• (2) 302.203 (1) Requires that in an emergency plan, the operator of an airport shall, at a minimum describe the communication procedures and specify the radio frequencies to be used to link the different organizations, it must identify the alerting procedures that activate the emergency plan and specify a schedule for the testing of the airport communication equipment.

    A coordinated communication network is of vital importance and should consist of a sufficient number of radio transceivers, telephones or other communication devices to establish and maintain a primary and a secondary means of communication. These networks should link the emergency operations centre and the command post with each other as well as with all participating agencies. In order to provide continuous communication, the plan should address provisions for redundancy and must also include the maintenance of an adequate communication network and its backup modes.

  • (3) 302.203 (1) (t) requires that in an emergency plan, the operator of an airport shall, at a minimum describe the procedures to assist persons who have been evacuated.

    The possibility of having passengers injured during an aircraft accident/incident makes it necessary to plan for prompt notification of available emergency services (i.e. ambulance) to evacuate them to appropriate medical facilities.

    In addition, the transportation of uninjured passengers and crew from an on-airport accident/incident site is a widely known scenario and therefore one for which organizations must practice and be prepared. Timely transportation of evacuated passengers and crew to a safe holding area is important, and even more so in harsh weather conditions when they are without shelter. The emergency plan must identify the available resources or agencies involved in their transportation.

    Transportation resources available at the airport, such as vans and buses need to be inventoried and included in the emergency plan notably for the transportation of uninjured passengers and crew. It is incumbent to include in the planning process the most effective method of acquiring these resources and placing them where needed in a timely manner.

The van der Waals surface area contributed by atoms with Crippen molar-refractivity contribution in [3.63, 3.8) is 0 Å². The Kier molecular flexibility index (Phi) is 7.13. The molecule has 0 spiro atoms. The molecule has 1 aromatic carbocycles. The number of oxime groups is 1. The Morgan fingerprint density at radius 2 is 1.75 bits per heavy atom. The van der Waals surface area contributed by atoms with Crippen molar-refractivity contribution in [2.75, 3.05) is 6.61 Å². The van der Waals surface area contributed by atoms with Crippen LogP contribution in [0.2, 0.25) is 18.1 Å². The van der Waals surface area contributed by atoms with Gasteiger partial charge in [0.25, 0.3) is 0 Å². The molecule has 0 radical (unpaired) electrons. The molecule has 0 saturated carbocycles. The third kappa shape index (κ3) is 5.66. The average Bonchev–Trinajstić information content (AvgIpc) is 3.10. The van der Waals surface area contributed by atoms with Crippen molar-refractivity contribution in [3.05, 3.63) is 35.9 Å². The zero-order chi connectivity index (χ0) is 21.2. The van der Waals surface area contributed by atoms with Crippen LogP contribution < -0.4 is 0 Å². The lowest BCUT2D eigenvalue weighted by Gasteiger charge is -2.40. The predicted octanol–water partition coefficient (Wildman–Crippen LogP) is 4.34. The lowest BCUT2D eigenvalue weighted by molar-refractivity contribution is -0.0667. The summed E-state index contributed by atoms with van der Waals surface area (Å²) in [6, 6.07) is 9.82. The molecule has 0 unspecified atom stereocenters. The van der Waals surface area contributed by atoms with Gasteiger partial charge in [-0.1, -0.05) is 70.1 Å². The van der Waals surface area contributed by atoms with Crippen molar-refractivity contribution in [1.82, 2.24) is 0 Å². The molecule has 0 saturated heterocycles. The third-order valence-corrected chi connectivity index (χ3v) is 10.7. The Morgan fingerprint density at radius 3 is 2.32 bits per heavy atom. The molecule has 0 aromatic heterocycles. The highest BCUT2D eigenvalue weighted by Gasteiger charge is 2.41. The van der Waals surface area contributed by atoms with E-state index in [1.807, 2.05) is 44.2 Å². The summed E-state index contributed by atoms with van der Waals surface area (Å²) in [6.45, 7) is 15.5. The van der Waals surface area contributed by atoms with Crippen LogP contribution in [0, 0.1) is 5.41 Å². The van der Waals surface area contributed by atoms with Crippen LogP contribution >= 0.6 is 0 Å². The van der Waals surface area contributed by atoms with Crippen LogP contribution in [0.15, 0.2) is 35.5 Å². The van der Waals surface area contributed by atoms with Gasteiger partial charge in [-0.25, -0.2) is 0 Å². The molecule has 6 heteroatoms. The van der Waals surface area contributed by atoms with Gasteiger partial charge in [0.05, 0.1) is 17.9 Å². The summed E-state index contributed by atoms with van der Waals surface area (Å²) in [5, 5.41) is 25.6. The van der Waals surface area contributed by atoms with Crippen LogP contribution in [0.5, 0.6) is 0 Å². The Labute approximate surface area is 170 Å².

5.0 Conclusion

  • (1) An airport accident/incident can occur anywhere, at any time - day or night, under variable weather condition, and in unpredictable degrees of magnitude; it can occur instantaneously or develop slowly. It is important to remember that, while emergencies can seldom be exactly predicted, they can be anticipated, prepared for and tested during table top or full-scale exercises. A strong emergency plan should be activated automatically following notification of the emergency. In order to promptly dispatch the best available resources and effectively evacuate or transport the injured and uninjured passengers and crew, the plan should include necessary details such as the inventory of the available vehicles and the instructions on how to request, dispatch and communicate with them.

6.0 Information Management

  • (1) Not Applicable.

7.0 Document History

  • (1) Not Applicable.

8.0 Contact Office

For more information, please contact:
http://www.tc.gc.ca/eng/regions.htm

Suggestions for amendment to this document are invited, and should be submitted via:
TC.FlightStandards-Normsvol.TC@tc.gc.ca

Original signed by

Robert Sincennes
Director, Standards
Civil Aviation

Date modified: